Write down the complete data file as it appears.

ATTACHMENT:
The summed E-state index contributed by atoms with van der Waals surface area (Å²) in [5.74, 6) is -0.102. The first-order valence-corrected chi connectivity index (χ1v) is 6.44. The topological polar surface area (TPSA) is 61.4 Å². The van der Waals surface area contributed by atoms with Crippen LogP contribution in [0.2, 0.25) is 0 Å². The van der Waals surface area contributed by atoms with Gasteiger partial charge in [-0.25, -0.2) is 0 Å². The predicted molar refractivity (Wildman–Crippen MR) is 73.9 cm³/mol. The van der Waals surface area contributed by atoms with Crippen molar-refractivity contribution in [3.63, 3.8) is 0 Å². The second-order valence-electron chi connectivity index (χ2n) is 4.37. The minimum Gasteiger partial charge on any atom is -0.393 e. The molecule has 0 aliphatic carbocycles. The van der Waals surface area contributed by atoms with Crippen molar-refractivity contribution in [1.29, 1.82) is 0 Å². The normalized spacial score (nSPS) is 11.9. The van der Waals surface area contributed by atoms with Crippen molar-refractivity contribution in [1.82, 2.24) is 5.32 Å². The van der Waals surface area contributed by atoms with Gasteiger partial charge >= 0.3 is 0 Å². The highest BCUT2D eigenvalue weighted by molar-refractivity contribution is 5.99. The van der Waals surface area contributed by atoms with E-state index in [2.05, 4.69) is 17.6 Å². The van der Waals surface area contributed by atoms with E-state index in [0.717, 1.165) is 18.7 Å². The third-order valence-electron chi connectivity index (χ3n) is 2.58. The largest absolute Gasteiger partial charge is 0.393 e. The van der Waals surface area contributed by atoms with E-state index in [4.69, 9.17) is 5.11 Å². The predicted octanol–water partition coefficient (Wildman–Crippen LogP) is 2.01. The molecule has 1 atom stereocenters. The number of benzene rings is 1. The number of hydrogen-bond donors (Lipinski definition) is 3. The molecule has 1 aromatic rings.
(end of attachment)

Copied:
The summed E-state index contributed by atoms with van der Waals surface area (Å²) in [5.74, 6) is -0.102. The first-order valence-corrected chi connectivity index (χ1v) is 6.44. The topological polar surface area (TPSA) is 61.4 Å². The van der Waals surface area contributed by atoms with Crippen LogP contribution in [0.2, 0.25) is 0 Å². The van der Waals surface area contributed by atoms with Gasteiger partial charge in [-0.25, -0.2) is 0 Å². The predicted molar refractivity (Wildman–Crippen MR) is 73.9 cm³/mol. The van der Waals surface area contributed by atoms with Crippen molar-refractivity contribution in [3.63, 3.8) is 0 Å². The second-order valence-electron chi connectivity index (χ2n) is 4.37. The minimum Gasteiger partial charge on any atom is -0.393 e. The molecule has 0 aliphatic carbocycles. The van der Waals surface area contributed by atoms with Crippen molar-refractivity contribution in [1.29, 1.82) is 0 Å². The normalized spacial score (nSPS) is 11.9. The van der Waals surface area contributed by atoms with Crippen molar-refractivity contribution in [1.82, 2.24) is 5.32 Å². The van der Waals surface area contributed by atoms with Gasteiger partial charge >= 0.3 is 0 Å². The highest BCUT2D eigenvalue weighted by molar-refractivity contribution is 5.99. The van der Waals surface area contributed by atoms with E-state index in [2.05, 4.69) is 17.6 Å². The van der Waals surface area contributed by atoms with E-state index in [0.717, 1.165) is 18.7 Å². The third-order valence-electron chi connectivity index (χ3n) is 2.58. The largest absolute Gasteiger partial charge is 0.393 e. The van der Waals surface area contributed by atoms with E-state index in [4.69, 9.17) is 5.11 Å². The predicted octanol–water partition coefficient (Wildman–Crippen LogP) is 2.01. The molecule has 1 atom stereocenters. The number of benzene rings is 1. The number of hydrogen-bond donors (Lipinski definition) is 3. The molecule has 1 aromatic rings.